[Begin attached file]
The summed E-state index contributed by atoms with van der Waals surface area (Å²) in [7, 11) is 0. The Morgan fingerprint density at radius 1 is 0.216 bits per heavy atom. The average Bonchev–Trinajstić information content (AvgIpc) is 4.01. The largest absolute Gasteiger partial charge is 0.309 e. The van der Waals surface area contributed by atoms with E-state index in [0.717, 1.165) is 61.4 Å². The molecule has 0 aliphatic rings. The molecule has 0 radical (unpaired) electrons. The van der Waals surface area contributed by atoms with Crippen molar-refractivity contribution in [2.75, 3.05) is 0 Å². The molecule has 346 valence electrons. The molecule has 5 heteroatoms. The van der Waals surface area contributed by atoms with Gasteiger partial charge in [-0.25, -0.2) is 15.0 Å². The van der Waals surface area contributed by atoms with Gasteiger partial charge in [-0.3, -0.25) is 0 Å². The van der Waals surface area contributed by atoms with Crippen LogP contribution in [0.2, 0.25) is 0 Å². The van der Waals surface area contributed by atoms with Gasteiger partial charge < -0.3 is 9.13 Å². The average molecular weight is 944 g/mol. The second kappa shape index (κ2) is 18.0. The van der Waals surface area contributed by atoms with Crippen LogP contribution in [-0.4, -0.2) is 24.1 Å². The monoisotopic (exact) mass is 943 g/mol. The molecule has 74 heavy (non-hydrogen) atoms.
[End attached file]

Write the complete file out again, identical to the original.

The summed E-state index contributed by atoms with van der Waals surface area (Å²) in [7, 11) is 0. The Morgan fingerprint density at radius 1 is 0.216 bits per heavy atom. The average Bonchev–Trinajstić information content (AvgIpc) is 4.01. The largest absolute Gasteiger partial charge is 0.309 e. The van der Waals surface area contributed by atoms with E-state index in [0.717, 1.165) is 61.4 Å². The molecule has 0 aliphatic rings. The molecule has 0 radical (unpaired) electrons. The van der Waals surface area contributed by atoms with Crippen molar-refractivity contribution in [2.75, 3.05) is 0 Å². The molecule has 346 valence electrons. The molecule has 5 heteroatoms. The van der Waals surface area contributed by atoms with Gasteiger partial charge in [-0.25, -0.2) is 15.0 Å². The van der Waals surface area contributed by atoms with Gasteiger partial charge in [-0.3, -0.25) is 0 Å². The van der Waals surface area contributed by atoms with Crippen LogP contribution in [0.2, 0.25) is 0 Å². The van der Waals surface area contributed by atoms with Gasteiger partial charge < -0.3 is 9.13 Å². The average molecular weight is 944 g/mol. The second kappa shape index (κ2) is 18.0. The van der Waals surface area contributed by atoms with Crippen LogP contribution in [-0.4, -0.2) is 24.1 Å². The monoisotopic (exact) mass is 943 g/mol. The molecule has 74 heavy (non-hydrogen) atoms.